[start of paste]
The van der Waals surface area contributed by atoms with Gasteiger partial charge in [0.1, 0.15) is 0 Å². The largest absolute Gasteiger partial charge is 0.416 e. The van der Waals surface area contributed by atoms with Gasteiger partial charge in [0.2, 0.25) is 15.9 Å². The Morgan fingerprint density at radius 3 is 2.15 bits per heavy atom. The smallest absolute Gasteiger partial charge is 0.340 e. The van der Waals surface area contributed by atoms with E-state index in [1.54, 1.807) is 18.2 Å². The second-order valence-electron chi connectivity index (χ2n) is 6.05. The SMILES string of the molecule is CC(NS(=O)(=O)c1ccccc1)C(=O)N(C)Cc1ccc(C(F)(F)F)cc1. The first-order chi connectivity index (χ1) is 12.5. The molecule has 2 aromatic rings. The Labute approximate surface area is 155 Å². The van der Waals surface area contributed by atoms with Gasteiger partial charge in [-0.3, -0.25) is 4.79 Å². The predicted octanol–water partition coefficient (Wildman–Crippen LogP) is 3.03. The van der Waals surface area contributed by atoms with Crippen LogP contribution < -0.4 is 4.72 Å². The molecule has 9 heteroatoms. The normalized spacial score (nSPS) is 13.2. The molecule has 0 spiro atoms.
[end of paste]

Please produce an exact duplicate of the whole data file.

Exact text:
The van der Waals surface area contributed by atoms with Gasteiger partial charge in [0.1, 0.15) is 0 Å². The largest absolute Gasteiger partial charge is 0.416 e. The van der Waals surface area contributed by atoms with Gasteiger partial charge in [0.2, 0.25) is 15.9 Å². The Morgan fingerprint density at radius 3 is 2.15 bits per heavy atom. The smallest absolute Gasteiger partial charge is 0.340 e. The van der Waals surface area contributed by atoms with E-state index in [1.54, 1.807) is 18.2 Å². The second-order valence-electron chi connectivity index (χ2n) is 6.05. The SMILES string of the molecule is CC(NS(=O)(=O)c1ccccc1)C(=O)N(C)Cc1ccc(C(F)(F)F)cc1. The first-order chi connectivity index (χ1) is 12.5. The molecule has 2 aromatic rings. The Labute approximate surface area is 155 Å². The van der Waals surface area contributed by atoms with Gasteiger partial charge in [-0.3, -0.25) is 4.79 Å². The predicted octanol–water partition coefficient (Wildman–Crippen LogP) is 3.03. The van der Waals surface area contributed by atoms with Crippen LogP contribution < -0.4 is 4.72 Å². The molecule has 9 heteroatoms. The normalized spacial score (nSPS) is 13.2. The molecule has 0 spiro atoms.